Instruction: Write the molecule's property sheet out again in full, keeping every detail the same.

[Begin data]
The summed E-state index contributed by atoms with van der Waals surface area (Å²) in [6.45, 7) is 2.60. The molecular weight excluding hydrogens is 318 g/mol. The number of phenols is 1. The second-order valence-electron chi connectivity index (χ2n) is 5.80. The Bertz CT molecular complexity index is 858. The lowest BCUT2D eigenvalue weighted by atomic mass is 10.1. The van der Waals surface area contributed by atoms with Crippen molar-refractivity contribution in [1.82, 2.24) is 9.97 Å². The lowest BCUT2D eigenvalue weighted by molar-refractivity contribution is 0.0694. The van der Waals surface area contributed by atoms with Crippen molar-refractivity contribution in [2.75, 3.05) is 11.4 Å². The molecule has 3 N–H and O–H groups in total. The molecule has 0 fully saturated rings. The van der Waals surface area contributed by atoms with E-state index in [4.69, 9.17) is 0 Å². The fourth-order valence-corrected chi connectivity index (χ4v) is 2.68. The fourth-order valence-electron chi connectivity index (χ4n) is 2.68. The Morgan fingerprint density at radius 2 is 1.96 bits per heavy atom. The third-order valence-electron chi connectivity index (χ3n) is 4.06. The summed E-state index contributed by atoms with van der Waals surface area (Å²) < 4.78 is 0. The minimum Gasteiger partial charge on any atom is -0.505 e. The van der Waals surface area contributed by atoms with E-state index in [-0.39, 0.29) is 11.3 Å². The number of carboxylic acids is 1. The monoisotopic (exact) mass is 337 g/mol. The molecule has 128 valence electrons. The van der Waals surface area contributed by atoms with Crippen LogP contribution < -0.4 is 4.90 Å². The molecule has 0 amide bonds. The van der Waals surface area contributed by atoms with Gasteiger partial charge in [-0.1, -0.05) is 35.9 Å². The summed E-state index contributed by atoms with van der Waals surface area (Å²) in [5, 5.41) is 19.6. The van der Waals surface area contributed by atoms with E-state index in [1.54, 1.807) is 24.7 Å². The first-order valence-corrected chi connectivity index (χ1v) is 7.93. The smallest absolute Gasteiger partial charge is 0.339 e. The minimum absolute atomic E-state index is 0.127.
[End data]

The summed E-state index contributed by atoms with van der Waals surface area (Å²) in [6.45, 7) is 2.60. The molecular weight excluding hydrogens is 318 g/mol. The number of phenols is 1. The second-order valence-electron chi connectivity index (χ2n) is 5.80. The Bertz CT molecular complexity index is 858. The lowest BCUT2D eigenvalue weighted by atomic mass is 10.1. The van der Waals surface area contributed by atoms with Crippen molar-refractivity contribution in [1.82, 2.24) is 9.97 Å². The lowest BCUT2D eigenvalue weighted by molar-refractivity contribution is 0.0694. The van der Waals surface area contributed by atoms with Crippen molar-refractivity contribution in [2.75, 3.05) is 11.4 Å². The molecule has 3 N–H and O–H groups in total. The molecule has 0 fully saturated rings. The van der Waals surface area contributed by atoms with E-state index in [4.69, 9.17) is 0 Å². The fourth-order valence-corrected chi connectivity index (χ4v) is 2.68. The fourth-order valence-electron chi connectivity index (χ4n) is 2.68. The Morgan fingerprint density at radius 2 is 1.96 bits per heavy atom. The third-order valence-electron chi connectivity index (χ3n) is 4.06. The summed E-state index contributed by atoms with van der Waals surface area (Å²) < 4.78 is 0. The minimum Gasteiger partial charge on any atom is -0.505 e. The van der Waals surface area contributed by atoms with E-state index in [-0.39, 0.29) is 11.3 Å². The number of carboxylic acids is 1. The monoisotopic (exact) mass is 337 g/mol. The molecule has 128 valence electrons. The van der Waals surface area contributed by atoms with Crippen LogP contribution < -0.4 is 4.90 Å². The molecule has 0 amide bonds. The van der Waals surface area contributed by atoms with Gasteiger partial charge in [-0.1, -0.05) is 35.9 Å². The summed E-state index contributed by atoms with van der Waals surface area (Å²) in [5, 5.41) is 19.6. The van der Waals surface area contributed by atoms with E-state index in [1.54, 1.807) is 24.7 Å². The first-order valence-corrected chi connectivity index (χ1v) is 7.93. The smallest absolute Gasteiger partial charge is 0.339 e. The minimum absolute atomic E-state index is 0.127.